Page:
iPhone App Review: Deer Hunter 3D


When I was a kid, I loved going to arcades and playing shooting games. Something about wielding a fake, plastic gun and mindlessly blasting away at aliens, dinosaurs, or zombies was truly exhilarating. Of course, as time went on, I became a more somber and critical gamer–I wanted “realism” and thought it was ridiculous I could kill 500 enemies without getting hit once myself. The wildly successful Deer Hunter franchise capitalizes on that sensibility in older gamers by offering a more realistic hunting experience. After years of developing the series for countless feature phones, Glu has finally brought Deer Hunter to the iPhone with Deer Hunter 3D.

Alas, the wait might not have been worth it. Glu generally makes fantastic games, but this isn’t one of their best. Deer Hunter is a classic hunting game in which the player is tasked with finding and killing deer, moose, or bears in a realistic environment. In this version, players can choose between three different environments: the grassy American Midwest, the snowy Northern Europe, and the forests of Western Russia.

Within each environment, there are 9 different “scenes”, each having slightly different landscapes to provide variety to the game’s look and feel. On the screen is a crosshair that you slide around to your target, and then you tap the screen to shoot. It takes a head shot or upper-chest shot to kill the target. You go through each environment until you kill 5 animals or the time runs out, with each kill earning you points. You get more points for capping heavier animals and for using certain weapons (the compound bow, for example gets you more points than the rifle). Certain weapons are equipped with a scope, which becomes quite useful later in the game.


With more developers focusing primarily on the iPhone, we’re growing accustomed to great looking games. That said, we’re still impressed by the look of Deer Hunter. The landscape looks great, and the animals appear in awesome detail. This becomes really obvious when you zoom in through the sniper scope and can see the deer or moose move as they bend down to drink water or obnoxiously move out of your way as you’re about to shoot.

However, the gameplay is inconsistent throughout the game, and the major reason I won’t write home about it. The design is actually really good–the crosshair doesn’t stay still, simulating the shakiness of a novice shooter, and it gets steadier as you rack up more points and become a more “experienced” hunter. The sniper scope was extremely well-done, and using it got me all tingly inside thinking of the possibilities for other games. Beyond that, the execution falters. For example, after you shoot an animal down, it takes way too long to exit the scope mode and get ready for the next shot. Also, there is some lag in the gameplay, particularly while moving the crosshair around the screen.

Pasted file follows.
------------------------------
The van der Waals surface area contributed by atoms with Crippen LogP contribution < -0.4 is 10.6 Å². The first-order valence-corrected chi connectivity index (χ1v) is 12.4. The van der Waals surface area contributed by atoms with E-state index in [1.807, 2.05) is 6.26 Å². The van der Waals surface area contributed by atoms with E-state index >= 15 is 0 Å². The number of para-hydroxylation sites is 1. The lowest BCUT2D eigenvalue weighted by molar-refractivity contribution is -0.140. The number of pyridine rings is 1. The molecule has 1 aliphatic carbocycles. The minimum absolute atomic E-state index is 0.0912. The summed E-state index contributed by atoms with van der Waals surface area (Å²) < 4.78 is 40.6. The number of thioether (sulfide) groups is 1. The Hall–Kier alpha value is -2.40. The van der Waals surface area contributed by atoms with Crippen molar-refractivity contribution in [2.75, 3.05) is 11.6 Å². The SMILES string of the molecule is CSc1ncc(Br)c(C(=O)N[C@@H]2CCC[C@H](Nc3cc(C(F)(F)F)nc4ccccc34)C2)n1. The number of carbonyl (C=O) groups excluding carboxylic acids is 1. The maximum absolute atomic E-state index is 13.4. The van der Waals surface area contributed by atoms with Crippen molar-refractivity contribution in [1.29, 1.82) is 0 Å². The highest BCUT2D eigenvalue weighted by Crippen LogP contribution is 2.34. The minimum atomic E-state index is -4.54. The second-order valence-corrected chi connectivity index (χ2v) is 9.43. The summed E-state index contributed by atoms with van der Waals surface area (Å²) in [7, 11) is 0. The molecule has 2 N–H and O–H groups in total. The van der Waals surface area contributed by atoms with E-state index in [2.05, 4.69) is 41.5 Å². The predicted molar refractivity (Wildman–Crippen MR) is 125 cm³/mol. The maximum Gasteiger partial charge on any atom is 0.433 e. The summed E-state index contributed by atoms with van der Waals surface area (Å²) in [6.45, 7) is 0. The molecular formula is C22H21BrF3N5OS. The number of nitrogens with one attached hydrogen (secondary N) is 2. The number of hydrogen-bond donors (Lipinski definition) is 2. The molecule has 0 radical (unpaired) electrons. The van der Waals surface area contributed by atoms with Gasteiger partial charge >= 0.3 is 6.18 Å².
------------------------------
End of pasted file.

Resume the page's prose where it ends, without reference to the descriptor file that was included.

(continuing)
Another problem was the controls–I found it too easy to “press the wrong button.” You tap anywhere on the screen to shoot, but the problem is that there are 3 other controls, requiring you to swipe or tap on specific spots on the screen. Too often I found myself trying to toggle the sniper scope, only to accidentally bust a cap into the air and spook the animal. It gets easier with a bit of practice, but I still found myself errantly firing a shot or two on occasion.

The Hunting Trip mode of the game, in which you travel through the different geographies and rack up points, was pretty fun and challenging. Also, there is a good variety of guns and a “lightning round” mode where you try to kill as many animals as you can within an allotted time. You even get a bonus round where you pop off rabbits, squirrels and prairie dogs. [Though this is the only place in the game where these animals appear].

Ultimately, I wouldn’t recommend shelling out the 6 bucks Glu wants for this game unless you’re a fan of the series. The graphics are a treat to look at, but there are games out there with better gameplay and similar graphics. It will probably be appreciated by hunting enthusiasts, but casual gamers should proceed with caution.

What we like:

  • Great graphics; realistic scenery. Animals that look so real you might just wish you could bring their heads home and stick ’em above your fireplace.
  • Sweet story mode, with increasing difficulty as the game went on. This is surprisingly hard to find in most games these days.
  • 6 guns, including an AK-47. Who wouldn’t want to shoot up a bunch of e-deer with a fully automatic assault rifle?

What we didn’t like:

  • Realism – or lack thereof. Since when can a deer get hit in the leg and then break off into a dead sprint to escape its hunter?
  • Controls. For the first two hours of gameplay, I probably fired my weapon on accident more than on purpose. ‘Nuff said.
  • Not enough replay value. There is only so much fun you can get seeing the same scenery with the same animals over and over. With a few more challenges and perhaps another animal or two, this wouldn’t be as much of a problem.